Gas prices have nearly doubled in 17 months. The global energy crisis could lift them higher

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Energy demand is back today as the world economy reopens – but supply isn’t settling down. This is why US oil prices have skyrocketed to $120 since falling to negative $40 a barrel in April 2020. Crude is set to end above $80 a barrel on Monday for the first time in seven years.
All of this is causing sticker shock for many Americans filling up at the pump—at a time of year when gas prices are generally calm. The national average price for gasoline hit a seven-year high of $3.27 a gallon on Monday, up 7 cents in the previous week, According to AAA. The gas has nearly doubled since its April 2020 low of $1.77.

Higher gas prices will only exacerbate increased inflation, squeeze the budgets of American households and hurt President Joe Biden’s political fortunes.

Natural gas prices have risen so much, especially in Europe and Asia, that power plants and factories can turn to a relatively cheap fuel source for electricity: crude.
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“It’s just a matter of trying to keep the lights on,” said Matt Smith, Kepler’s principal oil analyst for the US. “It’s essentially creating demand that doesn’t usually happen,”

$100 oil in the cards?


Citigroup on Monday raised its Brent oil forecast for the fourth quarter to $85 a barrel and said crude is likely to hit $90 at times. The Wall Street bank cited a “transition in prices this winter” and expected power plants to switch from sky-high natural gas to oil.

Citi said a “very cold winter” could see Europe “running out of gas” by February.

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Oil has long been around as a potential alternative to natural gas – except until recently, it had no financial meaning. That’s because over the past dozen years, natural gas prices have been very low, making the switch to oil unviable.

But in Europe, natural gas prices have dropped from less than $2 per million Btu last year to $55 this fall. This is equivalent to $320 per barrel of oil.

Bank of America has warned that a cold winter could push oil demand by half a million barrels per day, pushing Brent crude to $100 a barrel. This in turn would cause more sticker shock for US drivers as Brent crude prices are lower than gas prices.

“We may be just one storm away from the next macro storm,” Bank of America strategists wrote in a recent note to clients.

Record coal prices in China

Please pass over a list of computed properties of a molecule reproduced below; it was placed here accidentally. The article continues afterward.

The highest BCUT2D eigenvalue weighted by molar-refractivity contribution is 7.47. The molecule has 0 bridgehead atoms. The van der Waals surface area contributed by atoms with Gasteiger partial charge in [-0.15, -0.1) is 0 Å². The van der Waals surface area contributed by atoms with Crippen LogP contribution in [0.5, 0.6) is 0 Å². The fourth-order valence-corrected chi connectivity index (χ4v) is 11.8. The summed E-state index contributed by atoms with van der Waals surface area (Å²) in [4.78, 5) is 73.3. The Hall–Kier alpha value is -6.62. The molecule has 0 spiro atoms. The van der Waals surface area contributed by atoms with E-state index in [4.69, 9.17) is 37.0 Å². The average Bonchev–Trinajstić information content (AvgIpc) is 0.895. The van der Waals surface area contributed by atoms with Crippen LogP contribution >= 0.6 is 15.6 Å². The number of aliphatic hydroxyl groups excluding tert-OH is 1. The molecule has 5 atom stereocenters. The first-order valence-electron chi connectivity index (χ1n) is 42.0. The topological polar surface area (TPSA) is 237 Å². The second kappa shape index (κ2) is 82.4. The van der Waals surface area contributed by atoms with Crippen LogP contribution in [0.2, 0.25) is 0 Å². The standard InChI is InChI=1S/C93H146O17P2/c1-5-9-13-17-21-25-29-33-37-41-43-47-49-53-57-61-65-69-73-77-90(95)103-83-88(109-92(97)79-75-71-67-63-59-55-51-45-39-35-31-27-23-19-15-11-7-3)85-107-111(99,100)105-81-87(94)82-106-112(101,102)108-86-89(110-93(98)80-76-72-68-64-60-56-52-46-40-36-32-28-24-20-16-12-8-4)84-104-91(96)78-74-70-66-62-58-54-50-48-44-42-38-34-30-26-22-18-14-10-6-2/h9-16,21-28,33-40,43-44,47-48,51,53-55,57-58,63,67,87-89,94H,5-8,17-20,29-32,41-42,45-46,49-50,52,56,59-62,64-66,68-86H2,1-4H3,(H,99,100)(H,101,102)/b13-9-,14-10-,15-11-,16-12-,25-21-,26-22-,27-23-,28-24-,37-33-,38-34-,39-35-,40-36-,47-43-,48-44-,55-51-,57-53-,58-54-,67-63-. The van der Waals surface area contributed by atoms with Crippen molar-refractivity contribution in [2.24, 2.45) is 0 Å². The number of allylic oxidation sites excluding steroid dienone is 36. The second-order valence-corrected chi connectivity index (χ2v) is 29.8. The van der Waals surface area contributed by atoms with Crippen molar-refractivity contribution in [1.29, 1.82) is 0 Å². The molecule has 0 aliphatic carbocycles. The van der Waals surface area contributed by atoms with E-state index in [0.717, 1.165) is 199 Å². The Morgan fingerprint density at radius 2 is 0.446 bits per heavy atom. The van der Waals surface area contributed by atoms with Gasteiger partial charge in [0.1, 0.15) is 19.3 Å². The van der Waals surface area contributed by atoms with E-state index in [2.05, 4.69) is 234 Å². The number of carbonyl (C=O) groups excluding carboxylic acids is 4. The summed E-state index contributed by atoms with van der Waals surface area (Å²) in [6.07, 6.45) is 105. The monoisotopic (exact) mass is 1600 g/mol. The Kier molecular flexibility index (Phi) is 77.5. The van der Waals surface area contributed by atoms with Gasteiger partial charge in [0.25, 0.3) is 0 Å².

It’s not just high natural gas prices that are playing a role here.

Chinese coal prices have hit record highs amid floods in northern China, forcing the closure of dozens of coal mines. Coal remains the main source of energy in China, used for heating, electricity generation and steelmaking. China is now facing a power shortage, forcing the government to ration electricity during peak hours and some countries have suspended production.
The United Arab Emirates has become the first Gulf state to commit to Net Zero.  oil will still flow

Against this backdrop, gasoline prices in the United States have soared higher and higher – adding to the inflationary pressures gripping the economy.

Patrick de Haan, head of petroleum analysis at GasBuddy, said $3.30 gas prices nationally are likely just around the corner.

“Looking at the horizon, I don’t really see an organized drop in prices,” De Haan said. “The market is starting to feel explosive. Fundamentals are in place to keep it going.”

OPEC in the driver’s seat

While demand is strong, oil supply has not picked up.

US oil production has been slow to rebound from Covid – even as prices surge. Many US oil companies are once again over-supplying the market and are focusing more on returning cash to shareholders who have lost money over the past decade.

Despite calls from the White House for OPEC and its allies to significantly increase output, the group has only brushed off a gradual production increase in early 2020. For now, they are content to allow oil prices to remain elevated.

“They’ve always been swing makers,” Kepler Smith said, “but my gosh, they definitely have power right now.”


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